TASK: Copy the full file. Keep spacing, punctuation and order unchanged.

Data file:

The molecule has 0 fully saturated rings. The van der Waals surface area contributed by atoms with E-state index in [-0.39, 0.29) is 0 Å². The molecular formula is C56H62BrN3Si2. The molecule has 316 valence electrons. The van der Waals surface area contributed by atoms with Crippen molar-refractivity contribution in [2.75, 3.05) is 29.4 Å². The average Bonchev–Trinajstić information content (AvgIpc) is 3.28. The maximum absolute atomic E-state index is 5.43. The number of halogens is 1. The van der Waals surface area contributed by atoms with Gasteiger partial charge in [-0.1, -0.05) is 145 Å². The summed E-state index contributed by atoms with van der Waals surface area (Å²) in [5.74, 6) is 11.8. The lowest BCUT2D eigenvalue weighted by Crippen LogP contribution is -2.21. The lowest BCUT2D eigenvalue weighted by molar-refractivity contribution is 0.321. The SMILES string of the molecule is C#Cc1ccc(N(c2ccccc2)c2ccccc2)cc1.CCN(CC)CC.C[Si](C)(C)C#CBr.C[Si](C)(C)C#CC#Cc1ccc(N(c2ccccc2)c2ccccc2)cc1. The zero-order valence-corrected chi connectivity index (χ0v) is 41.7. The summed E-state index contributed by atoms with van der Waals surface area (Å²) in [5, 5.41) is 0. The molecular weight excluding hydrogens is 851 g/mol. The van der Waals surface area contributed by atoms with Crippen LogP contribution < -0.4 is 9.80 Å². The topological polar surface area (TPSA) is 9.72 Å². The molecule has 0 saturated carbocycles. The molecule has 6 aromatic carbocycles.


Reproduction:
The molecule has 0 fully saturated rings. The van der Waals surface area contributed by atoms with E-state index in [-0.39, 0.29) is 0 Å². The molecular formula is C56H62BrN3Si2. The molecule has 316 valence electrons. The van der Waals surface area contributed by atoms with Crippen molar-refractivity contribution in [2.75, 3.05) is 29.4 Å². The average Bonchev–Trinajstić information content (AvgIpc) is 3.28. The maximum absolute atomic E-state index is 5.43. The number of halogens is 1. The van der Waals surface area contributed by atoms with Gasteiger partial charge in [-0.1, -0.05) is 145 Å². The summed E-state index contributed by atoms with van der Waals surface area (Å²) in [5.74, 6) is 11.8. The lowest BCUT2D eigenvalue weighted by Crippen LogP contribution is -2.21. The lowest BCUT2D eigenvalue weighted by molar-refractivity contribution is 0.321. The SMILES string of the molecule is C#Cc1ccc(N(c2ccccc2)c2ccccc2)cc1.CCN(CC)CC.C[Si](C)(C)C#CBr.C[Si](C)(C)C#CC#Cc1ccc(N(c2ccccc2)c2ccccc2)cc1. The zero-order valence-corrected chi connectivity index (χ0v) is 41.7. The summed E-state index contributed by atoms with van der Waals surface area (Å²) in [5, 5.41) is 0. The molecular weight excluding hydrogens is 851 g/mol. The van der Waals surface area contributed by atoms with Crippen LogP contribution < -0.4 is 9.80 Å². The topological polar surface area (TPSA) is 9.72 Å². The molecule has 0 saturated carbocycles. The molecule has 6 aromatic carbocycles.